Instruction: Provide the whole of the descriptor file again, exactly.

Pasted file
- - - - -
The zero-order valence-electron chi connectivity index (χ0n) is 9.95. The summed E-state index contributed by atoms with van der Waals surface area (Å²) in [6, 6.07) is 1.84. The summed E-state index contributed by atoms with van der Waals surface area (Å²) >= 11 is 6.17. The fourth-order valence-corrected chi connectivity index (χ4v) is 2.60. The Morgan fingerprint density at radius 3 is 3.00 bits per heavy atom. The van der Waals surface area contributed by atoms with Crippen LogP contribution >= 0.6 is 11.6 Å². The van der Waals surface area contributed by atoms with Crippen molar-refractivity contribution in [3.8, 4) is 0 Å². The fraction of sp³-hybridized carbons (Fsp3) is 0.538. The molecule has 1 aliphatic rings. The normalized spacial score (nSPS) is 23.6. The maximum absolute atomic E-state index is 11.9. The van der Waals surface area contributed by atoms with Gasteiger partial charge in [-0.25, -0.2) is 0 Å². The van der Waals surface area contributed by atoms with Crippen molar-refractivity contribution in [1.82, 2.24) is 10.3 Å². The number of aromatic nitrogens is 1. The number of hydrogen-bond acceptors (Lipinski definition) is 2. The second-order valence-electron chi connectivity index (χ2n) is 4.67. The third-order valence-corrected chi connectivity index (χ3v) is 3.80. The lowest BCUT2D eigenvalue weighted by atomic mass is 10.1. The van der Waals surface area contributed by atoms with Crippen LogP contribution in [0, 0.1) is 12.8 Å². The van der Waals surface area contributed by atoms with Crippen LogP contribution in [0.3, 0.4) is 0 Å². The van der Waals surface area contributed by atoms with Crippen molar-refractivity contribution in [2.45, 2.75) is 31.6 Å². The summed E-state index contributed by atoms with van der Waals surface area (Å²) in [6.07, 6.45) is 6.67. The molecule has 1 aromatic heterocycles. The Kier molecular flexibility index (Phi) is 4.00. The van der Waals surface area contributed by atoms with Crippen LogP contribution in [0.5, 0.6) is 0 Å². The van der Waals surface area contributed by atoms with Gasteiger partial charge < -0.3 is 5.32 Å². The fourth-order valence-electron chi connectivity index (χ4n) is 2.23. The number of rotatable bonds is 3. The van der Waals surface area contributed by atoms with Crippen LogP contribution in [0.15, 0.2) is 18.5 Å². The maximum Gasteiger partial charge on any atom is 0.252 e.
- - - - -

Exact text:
The zero-order valence-electron chi connectivity index (χ0n) is 9.95. The summed E-state index contributed by atoms with van der Waals surface area (Å²) in [6, 6.07) is 1.84. The summed E-state index contributed by atoms with van der Waals surface area (Å²) >= 11 is 6.17. The fourth-order valence-corrected chi connectivity index (χ4v) is 2.60. The Morgan fingerprint density at radius 3 is 3.00 bits per heavy atom. The van der Waals surface area contributed by atoms with Crippen LogP contribution >= 0.6 is 11.6 Å². The van der Waals surface area contributed by atoms with Crippen molar-refractivity contribution in [3.8, 4) is 0 Å². The fraction of sp³-hybridized carbons (Fsp3) is 0.538. The molecule has 1 aliphatic rings. The normalized spacial score (nSPS) is 23.6. The maximum absolute atomic E-state index is 11.9. The van der Waals surface area contributed by atoms with Gasteiger partial charge in [-0.25, -0.2) is 0 Å². The van der Waals surface area contributed by atoms with Crippen molar-refractivity contribution in [1.82, 2.24) is 10.3 Å². The number of aromatic nitrogens is 1. The number of hydrogen-bond acceptors (Lipinski definition) is 2. The second-order valence-electron chi connectivity index (χ2n) is 4.67. The third-order valence-corrected chi connectivity index (χ3v) is 3.80. The lowest BCUT2D eigenvalue weighted by atomic mass is 10.1. The van der Waals surface area contributed by atoms with Crippen LogP contribution in [0, 0.1) is 12.8 Å². The van der Waals surface area contributed by atoms with Crippen LogP contribution in [0.3, 0.4) is 0 Å². The van der Waals surface area contributed by atoms with Crippen molar-refractivity contribution in [2.45, 2.75) is 31.6 Å². The summed E-state index contributed by atoms with van der Waals surface area (Å²) in [6.07, 6.45) is 6.67. The molecule has 1 aromatic heterocycles. The Kier molecular flexibility index (Phi) is 4.00. The van der Waals surface area contributed by atoms with Crippen LogP contribution in [0.5, 0.6) is 0 Å². The van der Waals surface area contributed by atoms with Gasteiger partial charge < -0.3 is 5.32 Å². The fourth-order valence-electron chi connectivity index (χ4n) is 2.23. The number of rotatable bonds is 3. The van der Waals surface area contributed by atoms with Crippen LogP contribution in [0.15, 0.2) is 18.5 Å². The maximum Gasteiger partial charge on any atom is 0.252 e.